Michele Weldon on privacy, memoir, and finding time to write
Memoir is such a crowded genre these days. What makes your book stand out?
MW: In order for a solid piece of nonfiction to resonate it has to move far beyond the self-indulgent navel-gazing of some memoirs that capitalize on celebrity or calamity. That is why I am so proud to be included in the stable of great writers I respect at SheBooks. The goal is to have masterful writing that bears broader meaning for the writer as well as for readers—moving beyond a simple regurgitation of events into territory that is universal and compelling.
How do your sons react to you writing about them in such a public way?
The quick answer is they are used to it. I have been a newspaper and magazine columnist since before they were born. So for all of their lives—and they are 25,23 and 20– I have been writing about my life and theirs as well. But I have some deliberate rules and boundaries. I write about my reactions, not theirs and I do not assign them any emotions or feelings. I am not a mind reader. I will ask them what they think about something and write that. I do not write anything that will embarrass or hurt them or that they want to keep private. I do feel that this piece of their lives is a tender minefield—the abandonment of their father. I asked each his permission, and each one of them has read this ebook, as well as the larger work. I write about my family, my emotions and what I know. They each have different reactions to what I write and how transparent I am. Still, there are things I will never write about that are to kept private forever. It is my story, not theirs.
Why is this book relevant to the conversation about parenting today?
I am weary of the narrative of mother as a crazy, harried buffoon. Work-life is presented as this perilous trap where you risk falling off the edge at every moment. Yes, it is hard, but so is putting blacktop on the driveway. I feel that an honest, uplifting approach to the precarious nature of raising good humans is edifying. I also feel that presenting a type of woman who can handle what is thrown in her path with humility and a call for help, is encouraging to those who handle much deeper crises. It is possible to do what you dream and also successfully parent, laughing and crying when the need presents itself.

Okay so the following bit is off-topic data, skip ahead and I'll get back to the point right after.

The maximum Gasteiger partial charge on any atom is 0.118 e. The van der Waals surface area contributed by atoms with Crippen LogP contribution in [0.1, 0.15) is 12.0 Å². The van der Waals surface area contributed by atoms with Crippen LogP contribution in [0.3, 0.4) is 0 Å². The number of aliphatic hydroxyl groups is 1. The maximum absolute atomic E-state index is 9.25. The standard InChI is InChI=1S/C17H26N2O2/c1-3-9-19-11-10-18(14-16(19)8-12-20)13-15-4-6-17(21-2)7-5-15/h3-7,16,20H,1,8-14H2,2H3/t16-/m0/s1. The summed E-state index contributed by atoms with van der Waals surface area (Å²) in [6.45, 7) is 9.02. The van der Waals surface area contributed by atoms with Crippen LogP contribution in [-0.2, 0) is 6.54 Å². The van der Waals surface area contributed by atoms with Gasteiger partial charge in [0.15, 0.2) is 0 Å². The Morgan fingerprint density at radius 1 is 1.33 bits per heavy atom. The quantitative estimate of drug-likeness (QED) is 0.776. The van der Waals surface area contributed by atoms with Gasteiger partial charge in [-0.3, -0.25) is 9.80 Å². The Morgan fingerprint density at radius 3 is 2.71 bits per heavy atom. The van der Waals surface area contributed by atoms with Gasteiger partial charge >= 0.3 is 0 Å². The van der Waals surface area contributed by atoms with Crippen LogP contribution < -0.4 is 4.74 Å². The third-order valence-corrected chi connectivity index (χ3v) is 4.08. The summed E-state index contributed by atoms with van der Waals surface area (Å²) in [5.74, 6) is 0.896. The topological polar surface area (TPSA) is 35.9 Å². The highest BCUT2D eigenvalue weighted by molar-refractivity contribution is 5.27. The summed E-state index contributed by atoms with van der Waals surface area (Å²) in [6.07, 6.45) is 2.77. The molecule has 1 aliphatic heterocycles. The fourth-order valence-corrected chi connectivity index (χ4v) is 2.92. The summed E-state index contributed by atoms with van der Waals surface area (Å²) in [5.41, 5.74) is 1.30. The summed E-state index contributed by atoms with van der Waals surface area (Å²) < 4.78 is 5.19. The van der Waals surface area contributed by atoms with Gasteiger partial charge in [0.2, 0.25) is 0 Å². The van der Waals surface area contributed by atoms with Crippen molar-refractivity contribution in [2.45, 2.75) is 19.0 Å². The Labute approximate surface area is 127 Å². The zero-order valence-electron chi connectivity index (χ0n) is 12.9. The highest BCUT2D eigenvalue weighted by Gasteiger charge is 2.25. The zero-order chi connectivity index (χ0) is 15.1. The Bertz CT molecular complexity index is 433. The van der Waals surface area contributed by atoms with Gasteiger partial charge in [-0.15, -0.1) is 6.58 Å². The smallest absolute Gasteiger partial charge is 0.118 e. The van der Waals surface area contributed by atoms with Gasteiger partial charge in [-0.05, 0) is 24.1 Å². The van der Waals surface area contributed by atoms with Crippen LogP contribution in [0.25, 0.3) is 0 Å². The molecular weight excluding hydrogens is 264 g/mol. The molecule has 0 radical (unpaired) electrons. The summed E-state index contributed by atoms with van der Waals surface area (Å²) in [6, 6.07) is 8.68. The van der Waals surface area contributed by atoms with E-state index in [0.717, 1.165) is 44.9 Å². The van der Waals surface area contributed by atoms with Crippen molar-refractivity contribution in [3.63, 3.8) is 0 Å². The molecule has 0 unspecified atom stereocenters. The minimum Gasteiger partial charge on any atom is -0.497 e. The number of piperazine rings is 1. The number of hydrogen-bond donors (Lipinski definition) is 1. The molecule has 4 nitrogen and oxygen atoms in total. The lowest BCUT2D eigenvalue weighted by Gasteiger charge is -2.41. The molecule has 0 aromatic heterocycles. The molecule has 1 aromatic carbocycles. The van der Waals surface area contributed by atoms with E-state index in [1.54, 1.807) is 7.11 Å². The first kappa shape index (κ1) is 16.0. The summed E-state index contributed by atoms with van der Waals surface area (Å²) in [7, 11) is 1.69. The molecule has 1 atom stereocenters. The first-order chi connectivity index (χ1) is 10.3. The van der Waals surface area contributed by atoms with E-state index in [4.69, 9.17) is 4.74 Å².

When do you find the time to write?
I do a lot of different things professionally. I work full time, travel to lead seminars and deliver keynotes, but writing is always at the core. If I don’t write for a day or two—whether that is an essay or for a larger work like a book–I honestly don’t feel well. It feels as if my head is too big for my body, or that I am out of register. Writing is my cure. Because I have so many demands and responsibilities, I block out chunks of time—at least 3-4 hours—to write. It could be early morning, it could be late at night, or even midday. And I look forward to that like a dip in a pool on a hot day or a glass of pinot grigio with ice with a marvelous friend. It is my reward as well as my sustenance and a way to pay the mortgage.
Do you have a community of support for your writing?
I have been in a writing group of amazing authors for 13 years. Last count, between the six of us we had published or written in that time more than 28 books. Never mind that one of my writing group friends herself has published 19. We meet every week, Thursdays, from 6:30-9 at the local library. We each aim to bring 10 pages of double spaced writing with copies for everyone. We draw numbers, then each writer reads her work aloud, then we discuss it, line by line if we need to. We are never mean. We applaud, encourage and suggest. It is many times the absolute best part of my week. I love these women and how talented and creative they are. For about 8 years we met at each other’s houses, but then it got to be about the wine and the food and we would go long into the night, wrapping up after 10 or near 11. We get thrown out of the library at 9, so we have to set a timer for each person. We are starting to meet before group for dinner now. So I guess we are back to our old ways.
If you could make a bumper sticker about this book, what would it say?
Do your best. You will be OK.